Read about our educational program L.E.E.R.
Youth Leadership Development
Voices has had the opportunity of supporting a number of youth-led groups in three regions of the country. These groups work using music, dance, theatre, civil service, artistry, and direct action to develop and promote leadership within the youth sector. Despite their different approaches, these groups work with their peers and the rest of the community to create healthy alternatives to delinquency and migration via the promotion of self-reliance and self-esteem. Another common denominator of these groups is that the youth themselves are the children of adult community leaders who learned their own collective strength and potential either in exile or in conflict when they were young.
Voices has proudly supported these groups by providing organizational building workshops and financial support to their many activities, seminars, camps, anniversaries and centers, and even exchanges between groups of Salvadoran and North American youth. Not only do they work within their own municipalities, some groups also travel to more isolated towns to provide organized recreational activities and even medical brigades. Each group understands the importance of local civic participation and has encouraged their members to be engaged.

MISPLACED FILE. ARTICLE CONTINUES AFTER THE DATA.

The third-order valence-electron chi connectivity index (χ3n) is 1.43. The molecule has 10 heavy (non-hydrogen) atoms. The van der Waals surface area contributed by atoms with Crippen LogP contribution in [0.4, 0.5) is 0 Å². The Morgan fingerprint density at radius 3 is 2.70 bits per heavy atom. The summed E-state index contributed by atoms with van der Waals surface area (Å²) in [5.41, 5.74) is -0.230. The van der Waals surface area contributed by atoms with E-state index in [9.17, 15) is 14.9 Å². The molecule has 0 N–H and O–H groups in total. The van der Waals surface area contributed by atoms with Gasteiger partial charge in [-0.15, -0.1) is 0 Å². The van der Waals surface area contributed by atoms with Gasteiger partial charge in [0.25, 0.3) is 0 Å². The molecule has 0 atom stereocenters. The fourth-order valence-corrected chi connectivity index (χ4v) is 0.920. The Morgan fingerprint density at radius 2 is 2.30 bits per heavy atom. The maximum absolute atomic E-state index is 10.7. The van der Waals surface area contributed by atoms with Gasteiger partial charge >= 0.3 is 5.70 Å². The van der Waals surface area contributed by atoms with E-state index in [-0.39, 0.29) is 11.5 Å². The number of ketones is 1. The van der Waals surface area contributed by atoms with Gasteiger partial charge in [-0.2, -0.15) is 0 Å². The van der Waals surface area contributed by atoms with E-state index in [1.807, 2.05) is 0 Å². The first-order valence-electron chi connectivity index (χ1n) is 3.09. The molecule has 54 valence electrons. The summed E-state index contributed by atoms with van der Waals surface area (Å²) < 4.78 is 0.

Empowering Women and Girls
El Salvador has one of the highest rates of gender based violence and teenage pregnancy in the western hemisphere and historically speaking, women in Latin America have been sidelined when it comes to matters of a societal and economic significance. Empowering women and girls and achieving gender equality are crucial to creating inclusive, open and prosperous societies, which is why Voices is committed to the agenda of advancing gender equality, the empowerment, promotion and protection of the human rights of women and girls in El Salvador.
We contribute to this agenda by creating opportunities for dialogue to influence policies that benefit women and girls, by working with local partners, activists and civil society organizations to promote access and opportunity for women and girls and by building the skills and confidence of women and girls to achieve their potential and have more influence over decisions that affect their lives. While there is much work to be done, gender gaps in education, access to health services, labor force participation and political engagement have narrowed, closed and sometimes even reversed direction.
Voices’ aim is to bring women closer to their ideal of autonomy and fulfillment: a mission that is underpinned by a belief that women are a major driver of positive social change. We currently support the Women’s Network in Morazán by providing them with capacity building workshops and financial support for their meeting and training space.